Dr. Donald A. Henderson of the United States (1928-2016) was a physician, educator, and epidemiologist who led the international effort that eradicated smallpox around the world.
Dr. Anderson directed the global smallpox eradication campaign for the World Health Organization (WHO) from 1966 to 1977. In 1974, Dr. Henderson was instrumental in initiating WHO's global immunization program, which vaccinated 80 percent of the world's children against six major diseases and set the global eradication of poliomyelitis as one of its goals. Dr. Henderson was the founding director of the Center for Civilian Biodefense Studies at the Johns Hopkins Bloomberg School of Public Health. Following the events of Sept. 11, 2001 and concerns surrounding bioterrorism, Dr. Henderson was named director of the office of Public Health Preparedness by the U.S. Health and Human Services (HSS).
He worked as a senior advisor to various departments of the U.S. government on civilian biodefense matters. During his outstanding professional career, he received several important distinctions, such as the National Medal of Science in Biology in 1986 and the Presidential Medal of Freedom in 2002. In that same year, the Pan American Health Organization named him Public Health Hero for his outstanding contributions to improve the health of the Region.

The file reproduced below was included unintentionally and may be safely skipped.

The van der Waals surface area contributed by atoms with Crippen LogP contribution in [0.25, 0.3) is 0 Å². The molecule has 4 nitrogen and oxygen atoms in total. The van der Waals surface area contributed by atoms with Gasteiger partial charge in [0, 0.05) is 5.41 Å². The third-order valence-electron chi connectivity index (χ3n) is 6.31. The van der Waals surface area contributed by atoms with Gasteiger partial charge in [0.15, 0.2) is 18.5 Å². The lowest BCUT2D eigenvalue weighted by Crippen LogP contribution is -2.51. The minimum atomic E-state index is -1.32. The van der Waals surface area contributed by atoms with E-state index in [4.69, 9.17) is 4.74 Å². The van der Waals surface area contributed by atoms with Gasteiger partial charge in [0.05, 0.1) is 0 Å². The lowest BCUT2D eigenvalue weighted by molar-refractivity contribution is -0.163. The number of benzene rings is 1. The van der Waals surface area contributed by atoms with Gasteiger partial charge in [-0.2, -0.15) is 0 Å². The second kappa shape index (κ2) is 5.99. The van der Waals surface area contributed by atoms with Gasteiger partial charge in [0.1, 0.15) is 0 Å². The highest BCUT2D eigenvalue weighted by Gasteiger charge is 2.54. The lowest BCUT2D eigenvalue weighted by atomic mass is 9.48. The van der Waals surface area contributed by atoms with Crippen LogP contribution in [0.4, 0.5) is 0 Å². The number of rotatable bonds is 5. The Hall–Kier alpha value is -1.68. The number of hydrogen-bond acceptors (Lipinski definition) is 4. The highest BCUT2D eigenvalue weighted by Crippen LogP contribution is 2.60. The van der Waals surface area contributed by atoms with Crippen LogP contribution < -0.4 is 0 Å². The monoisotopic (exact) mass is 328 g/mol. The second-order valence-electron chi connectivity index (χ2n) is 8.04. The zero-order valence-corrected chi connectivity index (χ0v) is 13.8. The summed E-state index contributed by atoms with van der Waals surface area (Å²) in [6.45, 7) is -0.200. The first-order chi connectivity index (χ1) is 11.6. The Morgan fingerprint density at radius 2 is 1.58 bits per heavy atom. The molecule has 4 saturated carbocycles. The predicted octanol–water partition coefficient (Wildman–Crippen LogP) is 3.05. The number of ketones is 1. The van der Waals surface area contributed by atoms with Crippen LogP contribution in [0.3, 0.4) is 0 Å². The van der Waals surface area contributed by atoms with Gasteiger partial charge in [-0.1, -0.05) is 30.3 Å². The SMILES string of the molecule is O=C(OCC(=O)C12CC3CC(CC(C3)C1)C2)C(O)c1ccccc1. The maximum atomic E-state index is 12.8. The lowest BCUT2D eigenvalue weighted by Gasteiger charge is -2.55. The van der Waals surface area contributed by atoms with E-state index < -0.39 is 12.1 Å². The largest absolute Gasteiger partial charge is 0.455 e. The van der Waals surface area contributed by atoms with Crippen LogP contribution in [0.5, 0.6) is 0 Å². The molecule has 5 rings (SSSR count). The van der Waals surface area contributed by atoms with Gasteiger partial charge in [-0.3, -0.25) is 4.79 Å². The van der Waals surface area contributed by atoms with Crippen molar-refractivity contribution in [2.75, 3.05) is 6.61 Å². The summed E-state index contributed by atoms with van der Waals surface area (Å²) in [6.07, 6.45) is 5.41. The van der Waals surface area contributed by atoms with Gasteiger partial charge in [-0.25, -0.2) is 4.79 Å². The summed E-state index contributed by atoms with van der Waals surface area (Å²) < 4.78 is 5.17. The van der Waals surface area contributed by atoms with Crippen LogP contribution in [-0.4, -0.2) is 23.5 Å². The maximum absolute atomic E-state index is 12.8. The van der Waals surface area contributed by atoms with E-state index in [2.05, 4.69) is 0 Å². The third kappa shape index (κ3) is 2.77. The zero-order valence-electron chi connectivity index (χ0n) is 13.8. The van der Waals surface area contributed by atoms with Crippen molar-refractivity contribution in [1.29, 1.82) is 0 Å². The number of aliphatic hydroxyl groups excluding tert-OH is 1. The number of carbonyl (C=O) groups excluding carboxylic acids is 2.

At the time of his passing, Dr. Henderson was a professor and dean emeritus of the Bloomberg School of Public Health at Johns Hopkins University. The University of Pittsburgh appointed him as a distinguished scholar at the Center for Health Security at the Medical Center where he taught courses of public health and medicine. He also served as editor emeritus of the academic journal Health Security.
Dr. Donald A. Henderson died on August 16, 2016 in Baltimore City, Maryland.
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